The federal push to adopt and use the Blue Button format for exchanging healthcare information between clinicians equipped with electronic health-record systems and patients armed with home computers and mobile computing devices is, at best, stalled, according to a recent survey by the not-for-profit Workgroup for Electronic Data Interchange.
WEDI queried 274 representatives of providers, health plans, health information technology vendors and claims clearinghouses last fall in the second annual survey of industry awareness of Blue Button. Only 8% of respondents said their organizations actually used what are known as Secure Blue Button Trust bundles delivered using the DIRECT messaging protocol. That was down from 15% of survey respondents in 2013. The survey was conducted online.
Asked whether they were familiar with the feds' Blue Button initiative, just 33% of respondents in the newest survey indicated they were, down from 37% in the 2013 survey. Another 34% indicated they'd heard of Blue Button, but weren't familiar with it, compared with 36% a year earlier.
Blue Button was conceived by the Veterans Affairs Department as a quick method to achieve interoperability between providers and veterans by enabling them to obtain copies of their medical records from their Web-based personal health record, a module of the VA's VistA EHR. The name comes from the Blue Button on the VA's PHR that initiates the download.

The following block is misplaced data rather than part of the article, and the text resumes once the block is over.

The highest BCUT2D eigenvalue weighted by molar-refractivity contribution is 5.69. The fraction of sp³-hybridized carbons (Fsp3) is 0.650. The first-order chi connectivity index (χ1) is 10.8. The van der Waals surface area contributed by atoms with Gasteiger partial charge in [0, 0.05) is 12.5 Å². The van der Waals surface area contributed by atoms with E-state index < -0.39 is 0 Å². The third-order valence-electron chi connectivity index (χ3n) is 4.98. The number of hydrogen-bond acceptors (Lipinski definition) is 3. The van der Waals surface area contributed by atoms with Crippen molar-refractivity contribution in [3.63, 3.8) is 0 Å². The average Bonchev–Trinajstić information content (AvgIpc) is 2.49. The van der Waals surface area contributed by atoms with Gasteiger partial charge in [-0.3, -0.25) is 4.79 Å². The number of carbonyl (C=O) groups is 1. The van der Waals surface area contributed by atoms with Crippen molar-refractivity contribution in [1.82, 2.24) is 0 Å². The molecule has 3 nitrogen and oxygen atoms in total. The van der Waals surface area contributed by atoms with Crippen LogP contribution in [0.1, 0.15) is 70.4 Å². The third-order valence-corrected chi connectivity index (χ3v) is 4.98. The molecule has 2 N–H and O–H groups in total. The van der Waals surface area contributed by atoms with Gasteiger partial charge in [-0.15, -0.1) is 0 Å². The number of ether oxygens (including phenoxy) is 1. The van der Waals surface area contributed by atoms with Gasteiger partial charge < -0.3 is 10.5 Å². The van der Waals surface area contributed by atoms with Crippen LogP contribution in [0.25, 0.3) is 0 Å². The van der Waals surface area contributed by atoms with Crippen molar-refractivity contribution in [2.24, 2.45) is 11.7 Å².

The first Blue Button-reproduced records were in the plain text ASCII format, readable by people and by most computers.
Blue Button has since been touted by President Barack Obama, dozens of healthcare organizations and vendors, and by federal health IT policy leaders. It's also been the subject of federally sponsored developer contests. It's later, beefed-up versions give it more capabilities for data-sorting and categorization.
But Blue Button remains just one of several channels by which providers might achieve interoperability between their systems and with patients.
“We're starting to see there are other technologies out there to do this,” Jopp said. The standards framework FHIR (which stands for Fast Healthcare Interoperability Resources) is aimed at improving interoperability, as is Apple Healthkit.
For providers and developers, “It's a little unclear which horse you bet on,” Jopp said. For now, there is no “clear leader you can rally around.”
In comparison, the use of the federally sponsored messaging protocol DIRECT rose to 39% of respondents from 30% in 2013.
Jopp cautioned that the survey didn't reach the same respondents in 2014 as it did in 2013, and that may have affected results. Still, he said, if there had been a significant uptick in Blue Button adoption and use, this year's survey results likely would have reflected that.
The use of personal health-record systems, which also have been highly touted, but slow to be embraced by both providers and patients, is increasing, albeit slowly. In the WEDI survey, 39% said their organizations are offering a PHR now, 15% are in the process of doing so and 4% planned to offer one by the end of 2014.
But that's more than a dozen years after the VA, one of the pioneers in this area, launched its MyHealtheVet PHR.
“We've all been working on personal health records for more than a decade and the traction hasn't been there,” Jopp said. “We're (still) trying to figure out how to get people to move. The demand out there for consumers hasn't been as high as people thought when they originally conceived of PHRs.”
Results of the survey were sent to HHS Secretary Sylvia Mathews Burwell (PDF).
Follow Joseph Conn on Twitter: @MHJConn